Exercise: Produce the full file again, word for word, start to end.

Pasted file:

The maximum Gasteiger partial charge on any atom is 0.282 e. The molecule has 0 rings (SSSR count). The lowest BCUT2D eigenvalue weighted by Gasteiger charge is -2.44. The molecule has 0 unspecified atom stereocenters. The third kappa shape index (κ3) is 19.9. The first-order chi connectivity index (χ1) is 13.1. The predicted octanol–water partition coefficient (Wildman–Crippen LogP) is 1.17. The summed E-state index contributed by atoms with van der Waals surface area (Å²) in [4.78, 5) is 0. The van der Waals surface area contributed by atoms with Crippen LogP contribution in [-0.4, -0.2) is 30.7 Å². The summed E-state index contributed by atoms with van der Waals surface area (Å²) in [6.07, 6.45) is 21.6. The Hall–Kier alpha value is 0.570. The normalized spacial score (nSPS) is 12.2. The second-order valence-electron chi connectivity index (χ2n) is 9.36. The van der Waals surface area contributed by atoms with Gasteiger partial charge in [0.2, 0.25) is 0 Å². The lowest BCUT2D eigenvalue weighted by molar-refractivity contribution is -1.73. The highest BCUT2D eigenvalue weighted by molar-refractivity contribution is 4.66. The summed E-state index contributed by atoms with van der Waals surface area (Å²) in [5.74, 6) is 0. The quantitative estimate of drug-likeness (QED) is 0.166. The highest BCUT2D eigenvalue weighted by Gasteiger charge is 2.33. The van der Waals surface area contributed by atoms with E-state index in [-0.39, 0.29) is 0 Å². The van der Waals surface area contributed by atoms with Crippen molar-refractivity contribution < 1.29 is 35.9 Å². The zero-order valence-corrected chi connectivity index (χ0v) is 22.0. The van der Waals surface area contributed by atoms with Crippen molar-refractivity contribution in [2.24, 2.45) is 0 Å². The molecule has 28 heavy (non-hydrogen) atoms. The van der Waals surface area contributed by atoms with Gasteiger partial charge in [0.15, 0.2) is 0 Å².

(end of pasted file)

The maximum Gasteiger partial charge on any atom is 0.282 e. The molecule has 0 rings (SSSR count). The lowest BCUT2D eigenvalue weighted by Gasteiger charge is -2.44. The molecule has 0 unspecified atom stereocenters. The third kappa shape index (κ3) is 19.9. The first-order chi connectivity index (χ1) is 13.1. The predicted octanol–water partition coefficient (Wildman–Crippen LogP) is 1.17. The summed E-state index contributed by atoms with van der Waals surface area (Å²) in [4.78, 5) is 0. The van der Waals surface area contributed by atoms with Crippen LogP contribution in [-0.4, -0.2) is 30.7 Å². The summed E-state index contributed by atoms with van der Waals surface area (Å²) in [6.07, 6.45) is 21.6. The Hall–Kier alpha value is 0.570. The normalized spacial score (nSPS) is 12.2. The second-order valence-electron chi connectivity index (χ2n) is 9.36. The van der Waals surface area contributed by atoms with Gasteiger partial charge in [0.2, 0.25) is 0 Å². The lowest BCUT2D eigenvalue weighted by molar-refractivity contribution is -1.73. The highest BCUT2D eigenvalue weighted by molar-refractivity contribution is 4.66. The summed E-state index contributed by atoms with van der Waals surface area (Å²) in [5.74, 6) is 0. The quantitative estimate of drug-likeness (QED) is 0.166. The highest BCUT2D eigenvalue weighted by Gasteiger charge is 2.33. The van der Waals surface area contributed by atoms with E-state index in [-0.39, 0.29) is 0 Å². The van der Waals surface area contributed by atoms with Crippen molar-refractivity contribution < 1.29 is 35.9 Å². The zero-order valence-corrected chi connectivity index (χ0v) is 22.0. The van der Waals surface area contributed by atoms with Crippen molar-refractivity contribution in [2.24, 2.45) is 0 Å². The molecule has 28 heavy (non-hydrogen) atoms. The van der Waals surface area contributed by atoms with Gasteiger partial charge in [0.15, 0.2) is 0 Å².